County flood maps due out Nov. 9

Published 11:50 am Wednesday, October 19, 2011

Modified flood maps for Warren County expected to show changes in areas most prone to floods of all types will be displayed to the public Nov. 9, officials said Tuesday.

Changes involve places in Vicksburg and Warren County that would be inundated by a flood with a 1 percent chance of happening in any given year, or Special Flood Hazard Areas, said Stephen Champlin, director of the state’s flood zones for the Mississippi Department of Environmental Quality, part of a three-agency effort with FEMA and MEMA to update county flood maps in Mississippi.

Maps may be viewed between 3 p.m. and 6:30 p.m. in the Board of Supervisors meeting room on the third floor of the courthouse for 30 days, followed by a 90-day appeal period. They were delivered to the Warren County Emergency Management Agency and the city’s Building and Inspections Department this month.

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“We had selected areas we’ve done some re-study on,” Champlin said. “Near some streams and creeks.”

Flood-risk maps formerly available only on paper have been digitized nationwide by FEMA as part of a process begun in 2003, put in place in Mississippi as the Mississippi Flood Map Modernization Initiative. Sixty-three counties have effective maps as part of the effort. Warren’s current map was approved in 2008. Modifications to be shown at the hearing began a year ago when the three agencies began a six-year rotation of making small adjustments to county maps.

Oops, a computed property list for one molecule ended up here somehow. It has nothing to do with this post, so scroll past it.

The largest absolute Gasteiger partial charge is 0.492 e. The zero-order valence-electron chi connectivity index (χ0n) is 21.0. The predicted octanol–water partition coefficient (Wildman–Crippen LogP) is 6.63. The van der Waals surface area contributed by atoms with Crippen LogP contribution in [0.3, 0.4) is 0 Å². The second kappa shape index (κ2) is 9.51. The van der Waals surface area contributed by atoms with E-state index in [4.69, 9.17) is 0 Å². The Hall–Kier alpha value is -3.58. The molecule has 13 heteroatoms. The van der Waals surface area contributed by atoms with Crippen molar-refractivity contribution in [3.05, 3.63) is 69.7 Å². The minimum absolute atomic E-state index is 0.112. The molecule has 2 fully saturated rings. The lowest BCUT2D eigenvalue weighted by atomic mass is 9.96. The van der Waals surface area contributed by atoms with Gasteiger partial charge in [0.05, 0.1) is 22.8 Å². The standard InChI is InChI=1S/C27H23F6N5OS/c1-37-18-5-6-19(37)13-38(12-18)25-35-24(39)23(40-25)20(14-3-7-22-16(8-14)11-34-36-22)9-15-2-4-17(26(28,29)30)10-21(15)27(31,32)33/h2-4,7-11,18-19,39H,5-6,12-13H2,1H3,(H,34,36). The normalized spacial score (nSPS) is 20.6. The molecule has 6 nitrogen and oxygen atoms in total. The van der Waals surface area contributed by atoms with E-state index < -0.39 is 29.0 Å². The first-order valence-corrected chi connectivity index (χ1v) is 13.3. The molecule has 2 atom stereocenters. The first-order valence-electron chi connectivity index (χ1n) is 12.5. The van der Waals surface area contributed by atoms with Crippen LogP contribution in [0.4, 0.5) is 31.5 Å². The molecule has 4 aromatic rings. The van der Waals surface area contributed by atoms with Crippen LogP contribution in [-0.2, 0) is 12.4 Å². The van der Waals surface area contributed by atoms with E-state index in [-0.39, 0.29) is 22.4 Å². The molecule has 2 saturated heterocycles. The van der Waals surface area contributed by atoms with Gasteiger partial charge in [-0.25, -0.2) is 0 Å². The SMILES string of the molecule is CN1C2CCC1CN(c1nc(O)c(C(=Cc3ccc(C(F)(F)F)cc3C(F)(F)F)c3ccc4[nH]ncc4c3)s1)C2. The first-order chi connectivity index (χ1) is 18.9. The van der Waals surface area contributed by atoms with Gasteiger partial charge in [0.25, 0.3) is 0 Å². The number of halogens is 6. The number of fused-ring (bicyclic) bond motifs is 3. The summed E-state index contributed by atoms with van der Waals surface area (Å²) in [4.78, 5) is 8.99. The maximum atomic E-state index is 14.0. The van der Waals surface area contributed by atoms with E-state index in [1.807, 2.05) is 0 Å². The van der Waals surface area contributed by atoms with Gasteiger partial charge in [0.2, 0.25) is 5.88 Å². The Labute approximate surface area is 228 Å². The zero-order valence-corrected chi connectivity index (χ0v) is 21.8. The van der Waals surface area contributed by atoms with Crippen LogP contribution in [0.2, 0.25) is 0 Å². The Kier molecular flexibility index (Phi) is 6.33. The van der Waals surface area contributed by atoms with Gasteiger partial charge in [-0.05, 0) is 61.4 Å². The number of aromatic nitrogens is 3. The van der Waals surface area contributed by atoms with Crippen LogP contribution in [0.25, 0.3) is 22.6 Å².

Like other counties, the map is represented as individual sections of land, or “panels,” available for public view at the Emergency Management Agency at the courthouse. Champlin said changes to Warren County’s total map involved 17 of its 45 panels. The current map showed most SFHA’s are in low-lying areas along the Mississippi River — ravaged by this spring’s record flood — along the Big Black River and on small drainage bayous that branch out countywide.

Two areas appear to have been redrawn on the newer renditions, one spot on Long Meadow Drive in south Vicksburg and a section of Audubon Hills subdivision, said Victor Gray-Lewis, chief of the Buildings and Inspections and the city’s flood plain manager.

The digitally enhanced maps were deemed necessary to re-map flood risks nationwide, particularly in sparsely populated areas. Technical improvements have caused some properties that had bordered SFHAs in past years to be designated flood-prone, which has home-owners to purchase flood insurance who hadn’t been compelled by their mortgage lender to do so.

U.S. Sens. Thad Cochran, R-Miss., and David Pryor, D-Ark., announced Tuesday they’ve asked the Senate Banking Committee to relax part of a bill to reauthorize the National Flood Insurance Program that mandates flood insurance in areas of “residual risk” beyond levees, dams and other flood-control structures.

In a joint statement, Cochran praised the committee for “yeoman’s work” but said structures already protected by “strong levees and dams” shouldn’t be forced to purchase flood insurance.

“The blanket approach taken in the current bill should be changed in order to ensure fair treatment for those protected properties,” he said.

The program’s current authorization expires Nov. 18 and the committee has no set schedule to consider the reauthorization bill.